•    Detect stalking. “We help survivors avoid being digitally tracked and otherwise stalked by their attackers,” says De Leon. They look for things like GPS devices on survivors’ cars, illegal spyware on their phones and evidence that an abuser is stalking a survivor online.
  •    Gather evidence. De Leon says private investigators can gather evidence for court on behalf of a survivor for the purposes of enforcing restraining orders, prosecuting domestic violence, or for use in custody cases. Here are 23 examples of evidence one could collect. De Leon confirmed that evidence gathered legally by a private investigator can be used as evidence in court.
  •    Background checks. “Trustify can do background checks on attackers to determine levels of risk and to help survivors develop a strategy to avoid their attacker. 

“Investigators can also give survivors advice on how to change their routines to avoid being found by their attacker,” says De Leon. As people trained to blend in, private investigators can be helpful resources in training survivors how to disappear.  

California-based Private Detective William Holland told the Los Angeles Times, "We have to play devil's advocate. For example, as a P. I., I know what it takes to find you. And if I can find you, then some other hired tracker can find you. These women have to go through a major, major identity change."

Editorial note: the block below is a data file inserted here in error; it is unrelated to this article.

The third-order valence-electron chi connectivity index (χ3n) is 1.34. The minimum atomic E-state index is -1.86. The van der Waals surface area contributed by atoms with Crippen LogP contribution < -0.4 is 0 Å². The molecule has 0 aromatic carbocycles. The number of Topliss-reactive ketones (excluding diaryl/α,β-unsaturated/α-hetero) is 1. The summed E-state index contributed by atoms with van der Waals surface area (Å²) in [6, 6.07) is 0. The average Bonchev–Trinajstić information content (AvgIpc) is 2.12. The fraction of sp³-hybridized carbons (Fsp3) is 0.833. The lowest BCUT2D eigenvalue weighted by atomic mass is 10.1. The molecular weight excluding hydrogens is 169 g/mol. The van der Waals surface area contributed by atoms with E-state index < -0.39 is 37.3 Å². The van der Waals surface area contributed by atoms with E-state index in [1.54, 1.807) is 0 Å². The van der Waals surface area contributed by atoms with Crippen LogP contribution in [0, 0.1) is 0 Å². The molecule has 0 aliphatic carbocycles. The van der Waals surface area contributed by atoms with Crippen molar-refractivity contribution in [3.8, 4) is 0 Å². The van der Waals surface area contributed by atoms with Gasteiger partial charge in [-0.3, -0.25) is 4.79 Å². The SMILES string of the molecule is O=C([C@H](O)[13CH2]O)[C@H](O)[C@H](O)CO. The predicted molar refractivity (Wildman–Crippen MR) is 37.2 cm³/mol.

What if an Abuser Hires a P.I.?

The obvious conundrum here is what if these services are used in reverse? Could an abuser use private investigators just as easily as survivors, but for ominous reasons?

“Ethics are critical in the private investigation industry and the reality is that, sometimes, this involves protecting the subject of an investigation from the client,” says De Leon. To protect clients and subjects, Trustify says investigators must ask clients why they are searching for someone, and clients must give a good reason. Investigators will also look into the client and search for any restraining orders, past altercations between the client and the subject or anything else suspicious. 

“If they find any red flags or feel uncomfortable with the investigation, they [the private investigator] can reject the case and Trustify will stand behind their decision,” says De Leon.

What if an Abuser Finds Out?

There are obvious risks to hiring a private investigator, one of them being that it could put the survivor in more danger should the abuser find out. But according to De Leon, a highly trained private investigator should be undetectable.

“A skilled, ethical investigator would not be detectable by an attacker and should therefore not place a survivor at greater risk.” He adds that clearly, the best way to utilize a private investigator is to keep this fact a secret from anyone. You should also carefully vet an investigator to make sure they are licensed, skilled, and ethical. (De Leon adds that Trustify takes care of this for clients using a 5-point vetting process that accepts less than 8% of applicants.)

“We understand that investigators work in situations where people's lives are at risk and we vet investigators accordingly,” he says.

Is a P.I. For You?

To learn more about accessing Trustify’s pro bono services, reach out to Becky's Fund directly, who will then contact Trustify on a survivor’s behalf.